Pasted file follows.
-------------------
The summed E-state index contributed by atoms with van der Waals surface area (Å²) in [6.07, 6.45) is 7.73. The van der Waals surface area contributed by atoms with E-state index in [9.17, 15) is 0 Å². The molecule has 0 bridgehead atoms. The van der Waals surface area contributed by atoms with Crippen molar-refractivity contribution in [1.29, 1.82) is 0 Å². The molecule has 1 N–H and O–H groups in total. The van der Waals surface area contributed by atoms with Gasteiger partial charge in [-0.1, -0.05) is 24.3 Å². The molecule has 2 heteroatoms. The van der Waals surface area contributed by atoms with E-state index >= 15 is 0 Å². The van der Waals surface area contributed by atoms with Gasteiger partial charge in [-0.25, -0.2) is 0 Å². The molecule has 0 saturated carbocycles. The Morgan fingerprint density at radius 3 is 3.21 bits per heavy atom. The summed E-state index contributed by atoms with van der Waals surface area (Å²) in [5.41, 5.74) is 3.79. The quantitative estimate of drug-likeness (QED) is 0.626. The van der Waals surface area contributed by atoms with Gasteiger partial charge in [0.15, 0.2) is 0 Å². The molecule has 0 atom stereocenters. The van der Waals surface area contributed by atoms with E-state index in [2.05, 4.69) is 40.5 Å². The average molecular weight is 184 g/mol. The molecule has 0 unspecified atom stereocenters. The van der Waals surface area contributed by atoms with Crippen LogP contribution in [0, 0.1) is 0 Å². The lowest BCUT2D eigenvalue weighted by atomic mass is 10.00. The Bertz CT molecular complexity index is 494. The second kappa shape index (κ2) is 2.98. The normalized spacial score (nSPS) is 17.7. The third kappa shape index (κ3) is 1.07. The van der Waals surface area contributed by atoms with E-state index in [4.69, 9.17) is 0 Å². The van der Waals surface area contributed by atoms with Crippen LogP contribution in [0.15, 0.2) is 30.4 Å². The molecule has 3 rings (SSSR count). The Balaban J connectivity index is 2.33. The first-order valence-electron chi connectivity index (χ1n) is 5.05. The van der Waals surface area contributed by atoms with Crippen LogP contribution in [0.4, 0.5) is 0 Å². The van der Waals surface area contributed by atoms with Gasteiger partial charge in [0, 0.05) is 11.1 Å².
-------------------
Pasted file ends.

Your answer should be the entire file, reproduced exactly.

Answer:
The summed E-state index contributed by atoms with van der Waals surface area (Å²) in [6.07, 6.45) is 7.73. The van der Waals surface area contributed by atoms with E-state index in [9.17, 15) is 0 Å². The molecule has 0 bridgehead atoms. The van der Waals surface area contributed by atoms with Crippen molar-refractivity contribution in [1.29, 1.82) is 0 Å². The molecule has 1 N–H and O–H groups in total. The van der Waals surface area contributed by atoms with Gasteiger partial charge in [-0.1, -0.05) is 24.3 Å². The molecule has 2 heteroatoms. The van der Waals surface area contributed by atoms with E-state index >= 15 is 0 Å². The van der Waals surface area contributed by atoms with Gasteiger partial charge in [-0.25, -0.2) is 0 Å². The molecule has 0 saturated carbocycles. The Morgan fingerprint density at radius 3 is 3.21 bits per heavy atom. The summed E-state index contributed by atoms with van der Waals surface area (Å²) in [5.41, 5.74) is 3.79. The quantitative estimate of drug-likeness (QED) is 0.626. The van der Waals surface area contributed by atoms with Gasteiger partial charge in [0.15, 0.2) is 0 Å². The molecule has 0 atom stereocenters. The van der Waals surface area contributed by atoms with E-state index in [2.05, 4.69) is 40.5 Å². The average molecular weight is 184 g/mol. The molecule has 0 unspecified atom stereocenters. The van der Waals surface area contributed by atoms with Crippen LogP contribution in [0, 0.1) is 0 Å². The lowest BCUT2D eigenvalue weighted by atomic mass is 10.00. The Bertz CT molecular complexity index is 494. The second kappa shape index (κ2) is 2.98. The normalized spacial score (nSPS) is 17.7. The third kappa shape index (κ3) is 1.07. The van der Waals surface area contributed by atoms with E-state index in [4.69, 9.17) is 0 Å². The van der Waals surface area contributed by atoms with Crippen LogP contribution in [0.15, 0.2) is 30.4 Å². The molecule has 3 rings (SSSR count). The Balaban J connectivity index is 2.33. The first-order valence-electron chi connectivity index (χ1n) is 5.05. The van der Waals surface area contributed by atoms with Crippen LogP contribution in [0.4, 0.5) is 0 Å². The van der Waals surface area contributed by atoms with Gasteiger partial charge in [0, 0.05) is 11.1 Å².